Steven Universe made 2016 better. A cartoon about a half-human boy that fights gem monsters, the show managed to convey adventure and love. Over time it discussed deeper issues, like war, redemption, and moral ambiguity. It carried me through a rough time, while delivering some serious episodes. The scheduling tends to happen sporadically, with random marathons and sole episodes.
With this, you would expect for me to feel pleasant surprise on hearing that Cartoon Network released the last of season’s four episodes on an app. I did not feel that. Like many fanbase members, I felt surprise. Then I felt suspicion. Cartoon Network does not deliver Steven Universe episodes in batches, especially without warning. A few clips told me I didn’t want to watch all the episodes at once.
Eventually, it came out that Cartoon Network released the episodes on the app without telling the creator, Rebecca Sugar. Her crew didn’t know either; one expressed concern that fans were pirating the episodes. The end of season four was supposed to coincide with the end of January.
Cartoon Network, like other companies, has made its fair share of snafus towards creators. With the original Teen Titans show, it’s been confirmed that the amount of girls interested in the show combined with a lack of merchandising interest was why it got cancelled; the same circumstances happened with Young Justice, which Netflix is reviving. The Mary Sue has confirmed that executives do not want “girls” watching shows aimed at boys while covering a Paul Dini podcast.
Apart from Steven, women impact his world from beginning to end. Rose Quartz, Steven’s mother, drives the plot with her absence; in life she saved the Earth from a great war, and in death she leaves behind her son, his father, and her surviving friends. The Gems and Greg Universe cope with Rose’s loss, while Steven struggles to live up to his mother’s legacy. Steven’s best friend Connie is Indian, who grows from a shy bookworm to a skilled fencer. His other friends in Beach City include twin African-American girls that work at their dad’s pizzeria, and the only person Steven hates is a jerky teenager that insulted his dad and Connie.
When considering this, Steven Universe feels like a success. The show has a cast of mainly women, or at least aliens that take the form of women, and diverse humans of various races. We also have ample Steven Universe merchandise, including tie-in comics , that makes the show lucrative. Kids and adults alike adore it, and have expressed their love. Despite all this, Cartoon Network let Rebecca Sugar tell the story she wanted to tell. At least, that’s how things seemed.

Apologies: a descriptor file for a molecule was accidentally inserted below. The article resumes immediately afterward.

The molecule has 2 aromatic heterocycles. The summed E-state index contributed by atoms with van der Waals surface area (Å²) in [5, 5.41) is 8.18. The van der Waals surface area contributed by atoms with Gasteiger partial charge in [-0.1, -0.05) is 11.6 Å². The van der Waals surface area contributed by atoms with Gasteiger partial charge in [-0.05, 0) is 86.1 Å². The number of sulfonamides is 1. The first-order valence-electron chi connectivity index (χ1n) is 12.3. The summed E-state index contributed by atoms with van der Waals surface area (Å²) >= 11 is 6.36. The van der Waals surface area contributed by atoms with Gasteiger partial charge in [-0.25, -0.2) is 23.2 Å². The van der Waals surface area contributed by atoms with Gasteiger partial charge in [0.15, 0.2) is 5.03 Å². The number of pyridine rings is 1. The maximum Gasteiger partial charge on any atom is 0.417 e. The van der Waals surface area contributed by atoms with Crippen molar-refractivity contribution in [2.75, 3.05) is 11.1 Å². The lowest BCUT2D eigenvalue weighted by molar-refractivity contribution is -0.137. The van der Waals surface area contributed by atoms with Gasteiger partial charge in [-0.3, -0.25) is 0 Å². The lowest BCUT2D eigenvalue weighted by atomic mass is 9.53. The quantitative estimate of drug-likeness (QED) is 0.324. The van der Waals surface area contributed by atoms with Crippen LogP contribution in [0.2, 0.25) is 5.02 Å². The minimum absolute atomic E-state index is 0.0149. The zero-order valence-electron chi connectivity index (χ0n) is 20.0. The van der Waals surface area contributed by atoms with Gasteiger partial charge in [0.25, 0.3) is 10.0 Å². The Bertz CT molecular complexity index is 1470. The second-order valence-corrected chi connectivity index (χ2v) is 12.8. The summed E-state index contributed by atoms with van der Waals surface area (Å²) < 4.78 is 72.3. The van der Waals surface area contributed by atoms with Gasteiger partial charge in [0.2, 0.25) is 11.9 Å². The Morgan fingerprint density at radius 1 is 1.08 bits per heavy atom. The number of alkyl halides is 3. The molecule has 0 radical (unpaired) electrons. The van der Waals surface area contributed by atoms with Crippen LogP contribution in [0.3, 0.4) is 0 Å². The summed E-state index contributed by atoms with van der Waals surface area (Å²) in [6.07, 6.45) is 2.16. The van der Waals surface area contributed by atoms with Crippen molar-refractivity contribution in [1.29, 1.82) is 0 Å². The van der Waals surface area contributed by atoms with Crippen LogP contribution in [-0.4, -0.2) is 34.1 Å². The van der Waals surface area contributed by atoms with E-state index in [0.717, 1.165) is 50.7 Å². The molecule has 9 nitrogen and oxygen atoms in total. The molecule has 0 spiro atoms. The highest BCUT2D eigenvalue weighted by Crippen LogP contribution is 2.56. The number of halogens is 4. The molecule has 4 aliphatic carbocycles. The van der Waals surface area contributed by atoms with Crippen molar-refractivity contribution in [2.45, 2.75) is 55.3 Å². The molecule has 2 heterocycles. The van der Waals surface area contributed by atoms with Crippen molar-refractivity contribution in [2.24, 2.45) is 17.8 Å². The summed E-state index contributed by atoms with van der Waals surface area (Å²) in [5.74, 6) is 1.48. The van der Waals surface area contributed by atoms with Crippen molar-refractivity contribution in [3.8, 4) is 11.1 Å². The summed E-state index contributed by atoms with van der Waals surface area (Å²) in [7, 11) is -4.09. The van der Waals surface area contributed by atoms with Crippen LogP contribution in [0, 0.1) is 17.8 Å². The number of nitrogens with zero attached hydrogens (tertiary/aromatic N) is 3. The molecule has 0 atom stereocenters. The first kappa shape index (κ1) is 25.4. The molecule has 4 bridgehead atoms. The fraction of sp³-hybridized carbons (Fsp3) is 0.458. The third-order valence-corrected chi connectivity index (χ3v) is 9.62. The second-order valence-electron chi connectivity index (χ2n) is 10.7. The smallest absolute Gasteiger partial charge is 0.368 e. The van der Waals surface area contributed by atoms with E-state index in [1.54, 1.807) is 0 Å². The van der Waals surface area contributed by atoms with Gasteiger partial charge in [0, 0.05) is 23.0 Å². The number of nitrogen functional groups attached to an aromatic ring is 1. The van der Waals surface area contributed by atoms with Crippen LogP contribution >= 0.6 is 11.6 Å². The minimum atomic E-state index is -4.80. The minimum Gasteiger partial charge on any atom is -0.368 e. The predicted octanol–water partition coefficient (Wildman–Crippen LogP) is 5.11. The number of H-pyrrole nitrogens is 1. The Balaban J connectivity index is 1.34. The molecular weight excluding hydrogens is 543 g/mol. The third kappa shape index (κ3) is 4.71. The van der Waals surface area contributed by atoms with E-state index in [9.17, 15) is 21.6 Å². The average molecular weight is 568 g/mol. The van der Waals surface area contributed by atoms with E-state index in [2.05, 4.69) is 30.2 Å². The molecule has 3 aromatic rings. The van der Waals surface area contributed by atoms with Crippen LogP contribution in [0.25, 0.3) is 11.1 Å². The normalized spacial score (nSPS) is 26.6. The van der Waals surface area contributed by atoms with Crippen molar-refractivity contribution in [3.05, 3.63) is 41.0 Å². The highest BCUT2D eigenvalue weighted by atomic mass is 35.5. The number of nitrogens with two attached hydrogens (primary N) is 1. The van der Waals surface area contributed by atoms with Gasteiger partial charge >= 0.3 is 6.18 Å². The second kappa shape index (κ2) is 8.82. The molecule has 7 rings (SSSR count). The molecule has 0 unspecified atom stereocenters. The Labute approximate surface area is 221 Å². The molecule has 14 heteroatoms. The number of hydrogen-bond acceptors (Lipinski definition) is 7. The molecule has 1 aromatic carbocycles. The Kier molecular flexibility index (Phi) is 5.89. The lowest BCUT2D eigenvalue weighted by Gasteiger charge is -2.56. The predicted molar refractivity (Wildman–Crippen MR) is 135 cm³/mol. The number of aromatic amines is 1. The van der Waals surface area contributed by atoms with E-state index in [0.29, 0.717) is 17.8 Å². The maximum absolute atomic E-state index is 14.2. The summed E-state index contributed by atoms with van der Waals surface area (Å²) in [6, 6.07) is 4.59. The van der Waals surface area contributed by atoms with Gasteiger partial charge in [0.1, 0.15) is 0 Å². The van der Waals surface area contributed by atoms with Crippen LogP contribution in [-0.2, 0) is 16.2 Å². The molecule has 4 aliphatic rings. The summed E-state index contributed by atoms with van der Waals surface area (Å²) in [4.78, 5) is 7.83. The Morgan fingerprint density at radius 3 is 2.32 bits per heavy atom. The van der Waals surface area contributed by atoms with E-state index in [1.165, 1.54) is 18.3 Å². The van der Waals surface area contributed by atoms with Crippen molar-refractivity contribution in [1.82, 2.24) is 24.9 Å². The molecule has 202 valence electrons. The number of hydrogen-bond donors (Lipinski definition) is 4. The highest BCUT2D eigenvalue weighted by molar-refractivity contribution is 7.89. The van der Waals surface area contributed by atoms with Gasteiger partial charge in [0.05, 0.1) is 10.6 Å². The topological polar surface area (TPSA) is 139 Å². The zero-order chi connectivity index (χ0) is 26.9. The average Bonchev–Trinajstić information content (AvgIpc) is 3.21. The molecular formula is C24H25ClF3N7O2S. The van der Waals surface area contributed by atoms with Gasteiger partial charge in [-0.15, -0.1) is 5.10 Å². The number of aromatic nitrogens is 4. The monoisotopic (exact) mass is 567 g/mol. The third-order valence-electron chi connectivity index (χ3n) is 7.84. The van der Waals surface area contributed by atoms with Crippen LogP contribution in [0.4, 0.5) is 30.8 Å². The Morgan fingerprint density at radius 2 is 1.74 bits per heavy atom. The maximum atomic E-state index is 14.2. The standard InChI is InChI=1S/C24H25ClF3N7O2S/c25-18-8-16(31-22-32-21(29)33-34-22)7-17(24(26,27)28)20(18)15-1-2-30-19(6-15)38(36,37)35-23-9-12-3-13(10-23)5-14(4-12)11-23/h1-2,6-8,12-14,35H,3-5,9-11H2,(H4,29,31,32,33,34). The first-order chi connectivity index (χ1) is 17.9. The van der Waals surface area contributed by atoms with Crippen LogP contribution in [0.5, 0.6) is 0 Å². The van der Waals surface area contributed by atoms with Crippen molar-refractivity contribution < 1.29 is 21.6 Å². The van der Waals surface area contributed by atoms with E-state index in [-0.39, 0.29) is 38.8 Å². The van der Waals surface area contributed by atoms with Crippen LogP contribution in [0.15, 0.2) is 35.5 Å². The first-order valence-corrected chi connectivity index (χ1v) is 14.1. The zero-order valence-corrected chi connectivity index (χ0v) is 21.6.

Cartoon Network releasing the Steven Universe episodes early shows disrespect for the creator’s wishes. It would have been one thing if Cartoon Network had told Rebecca Sugar ahead of time. None of the Crew knew about the leak, however. As a result, the Internet got spoiled ahead of the original airdate. Instead of perfect progress, we get a huge stumbling block. The timing of this leak, with our country electing the most homophobic vice president for this era, feels like a step backwards.
I hope that Cartoon Network doesn’t mess around with the Steven Universe creators in the future. They’re already cancelling several long-runners such as Regular Show and The Amazing World of Gumball and Adventure Time, while they all will receive proper sendoffs. We need Steven Universe to remind us that tolerance can exist, and that love can persist with war and heartbreak. Steven can play his ukulele and fight gem monsters with a smile. The Gems can keep fighting without Rose and remind us to never give up. The fictional humans can make doughnuts, play violin, and mix music without fear.
Cartoon Network, I beg you as a Steven Universe fan to not do this again. The creators need their respect, and we viewers need honesty about these situation. If we aren’t entitled to peaceful life the next four years, then the Beach City residents certainly deserve it. For everyone’s sake, please prove you’re not the same company that cancelled Teen Titans when girls watched.